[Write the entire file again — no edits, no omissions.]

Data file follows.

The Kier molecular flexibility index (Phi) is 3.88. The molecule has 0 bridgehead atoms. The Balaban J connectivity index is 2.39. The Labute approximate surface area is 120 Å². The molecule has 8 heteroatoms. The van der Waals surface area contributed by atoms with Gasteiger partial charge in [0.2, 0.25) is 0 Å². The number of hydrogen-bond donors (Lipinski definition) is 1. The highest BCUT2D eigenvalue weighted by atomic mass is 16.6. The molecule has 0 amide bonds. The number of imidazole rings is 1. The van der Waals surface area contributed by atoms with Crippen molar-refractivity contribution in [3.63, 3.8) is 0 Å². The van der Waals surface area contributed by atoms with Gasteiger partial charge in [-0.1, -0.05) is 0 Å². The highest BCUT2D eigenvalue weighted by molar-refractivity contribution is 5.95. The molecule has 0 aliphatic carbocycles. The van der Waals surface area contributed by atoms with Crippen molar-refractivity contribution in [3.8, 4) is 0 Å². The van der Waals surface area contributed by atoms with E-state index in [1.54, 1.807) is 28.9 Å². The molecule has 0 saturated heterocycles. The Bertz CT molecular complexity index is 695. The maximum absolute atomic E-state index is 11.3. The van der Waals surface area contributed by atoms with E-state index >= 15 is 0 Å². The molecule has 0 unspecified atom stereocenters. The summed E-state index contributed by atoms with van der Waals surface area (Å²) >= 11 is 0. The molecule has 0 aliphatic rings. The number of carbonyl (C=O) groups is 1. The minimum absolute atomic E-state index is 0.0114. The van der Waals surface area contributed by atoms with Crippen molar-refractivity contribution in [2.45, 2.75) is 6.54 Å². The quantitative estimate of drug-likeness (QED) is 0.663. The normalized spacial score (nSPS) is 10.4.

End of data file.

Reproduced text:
The Kier molecular flexibility index (Phi) is 3.88. The molecule has 0 bridgehead atoms. The Balaban J connectivity index is 2.39. The Labute approximate surface area is 120 Å². The molecule has 8 heteroatoms. The van der Waals surface area contributed by atoms with Gasteiger partial charge in [0.2, 0.25) is 0 Å². The number of hydrogen-bond donors (Lipinski definition) is 1. The highest BCUT2D eigenvalue weighted by atomic mass is 16.6. The molecule has 0 amide bonds. The number of imidazole rings is 1. The van der Waals surface area contributed by atoms with Crippen molar-refractivity contribution in [3.63, 3.8) is 0 Å². The van der Waals surface area contributed by atoms with Gasteiger partial charge in [-0.1, -0.05) is 0 Å². The highest BCUT2D eigenvalue weighted by molar-refractivity contribution is 5.95. The molecule has 0 aliphatic carbocycles. The van der Waals surface area contributed by atoms with Crippen molar-refractivity contribution in [3.8, 4) is 0 Å². The van der Waals surface area contributed by atoms with E-state index in [1.54, 1.807) is 28.9 Å². The molecule has 0 saturated heterocycles. The Bertz CT molecular complexity index is 695. The maximum absolute atomic E-state index is 11.3. The van der Waals surface area contributed by atoms with E-state index >= 15 is 0 Å². The molecule has 0 unspecified atom stereocenters. The summed E-state index contributed by atoms with van der Waals surface area (Å²) >= 11 is 0. The molecule has 0 aliphatic rings. The number of carbonyl (C=O) groups is 1. The minimum absolute atomic E-state index is 0.0114. The van der Waals surface area contributed by atoms with Crippen molar-refractivity contribution in [2.45, 2.75) is 6.54 Å². The quantitative estimate of drug-likeness (QED) is 0.663. The normalized spacial score (nSPS) is 10.4.